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The notorious Burma-Siam railway, built by British, Australian, Dutch
and American prisoners of war, was a Japanese project inspired by the
need for improved communications to maintain the large Japanese Armv in
Burma. During its construction more than 16 ,000 prisoners of war died
- mainly of sickness, malnutrition and exhaustion - and were buried along
the railway. Imprest Burmese and Malay labourers too died in their thousands
- exactly how many will never be known. The Japanese kept no records and
it was impossible for anyone else to do so, nor were the graves marked,
but between 80,000 and 100,000 perished. The railway has been purchased
by the Thai Government from its starting point at Ban Pong to the Burmese
border, and it is now part of the Royal State railways. It is open to
general traffic from Ban Pong to Kanchanaburi, about 33 miles.
Japanese communications depended upon a long and exposed sea route to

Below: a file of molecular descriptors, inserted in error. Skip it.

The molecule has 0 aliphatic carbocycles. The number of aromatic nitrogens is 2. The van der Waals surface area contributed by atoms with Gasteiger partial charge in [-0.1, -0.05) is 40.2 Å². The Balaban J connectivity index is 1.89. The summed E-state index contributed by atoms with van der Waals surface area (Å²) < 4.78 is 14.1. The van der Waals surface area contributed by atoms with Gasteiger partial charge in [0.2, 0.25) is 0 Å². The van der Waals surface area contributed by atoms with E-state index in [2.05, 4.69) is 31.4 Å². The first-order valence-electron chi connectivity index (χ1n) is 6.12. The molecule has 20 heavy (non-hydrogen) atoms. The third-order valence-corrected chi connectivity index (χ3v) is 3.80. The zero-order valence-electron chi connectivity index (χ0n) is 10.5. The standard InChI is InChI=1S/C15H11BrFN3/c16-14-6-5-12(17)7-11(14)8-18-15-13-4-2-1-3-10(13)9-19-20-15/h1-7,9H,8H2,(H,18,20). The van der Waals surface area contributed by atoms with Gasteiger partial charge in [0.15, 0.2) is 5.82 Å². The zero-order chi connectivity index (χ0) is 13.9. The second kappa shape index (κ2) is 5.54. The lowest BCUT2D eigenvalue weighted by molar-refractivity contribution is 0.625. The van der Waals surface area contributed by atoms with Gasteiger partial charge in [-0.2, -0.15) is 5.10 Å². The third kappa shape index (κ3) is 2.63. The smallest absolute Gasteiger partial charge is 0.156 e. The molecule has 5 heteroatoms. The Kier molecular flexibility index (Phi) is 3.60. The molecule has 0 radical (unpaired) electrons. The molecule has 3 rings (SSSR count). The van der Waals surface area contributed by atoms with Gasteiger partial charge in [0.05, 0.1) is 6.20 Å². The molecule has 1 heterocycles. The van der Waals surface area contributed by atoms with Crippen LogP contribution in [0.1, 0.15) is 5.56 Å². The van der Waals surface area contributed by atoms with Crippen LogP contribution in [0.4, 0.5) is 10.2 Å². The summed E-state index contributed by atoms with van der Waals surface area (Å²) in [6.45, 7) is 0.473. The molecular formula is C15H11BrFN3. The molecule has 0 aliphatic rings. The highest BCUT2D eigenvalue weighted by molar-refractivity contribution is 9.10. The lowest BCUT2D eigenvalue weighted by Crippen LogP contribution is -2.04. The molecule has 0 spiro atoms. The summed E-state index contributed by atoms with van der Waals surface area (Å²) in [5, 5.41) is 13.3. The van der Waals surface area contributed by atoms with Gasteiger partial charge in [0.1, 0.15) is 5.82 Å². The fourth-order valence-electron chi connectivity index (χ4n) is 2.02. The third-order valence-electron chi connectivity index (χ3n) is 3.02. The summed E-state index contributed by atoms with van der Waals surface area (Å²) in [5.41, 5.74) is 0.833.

Rangoon via Singapore and the Strait of Malacca, and a road (quite unfit
for prolonged heavy traffic) from Raheng through Kowkarelk to Moulmein.
The decision to complete the railway connecting Moulmein with Bangkok,
which had been commenced before the war but abandoned by the two countries
concerned, was taken in June 1942. More than 250 miles of railway, from
Thanbyuzayat in Burma to Ban Pong in Thailand, remained to be constructed,
much of it through mountainous country and dense jungle, in a region with
one of the worst climates in the world.
The Japanese aimed at completing the railway in 14 months, or at least
by the end of l943. They utilised a labour force composed of prisoners
of war taken in the campaigns in South-East Asia and the Pacific, and
coolies brought from Malaya and the Dutch East Indies or conscripted in
Siam and Burma. From June 1942 onwards large groups of prisoners were
transferred periodically to Thailand and Burma from Java, Sumatra and
Borneo. Two forces, one based in Thailand and one in Burma, worked from
opposite ends' of the line towards the centre.
When the first of the prisoners arrived their initial task was the construction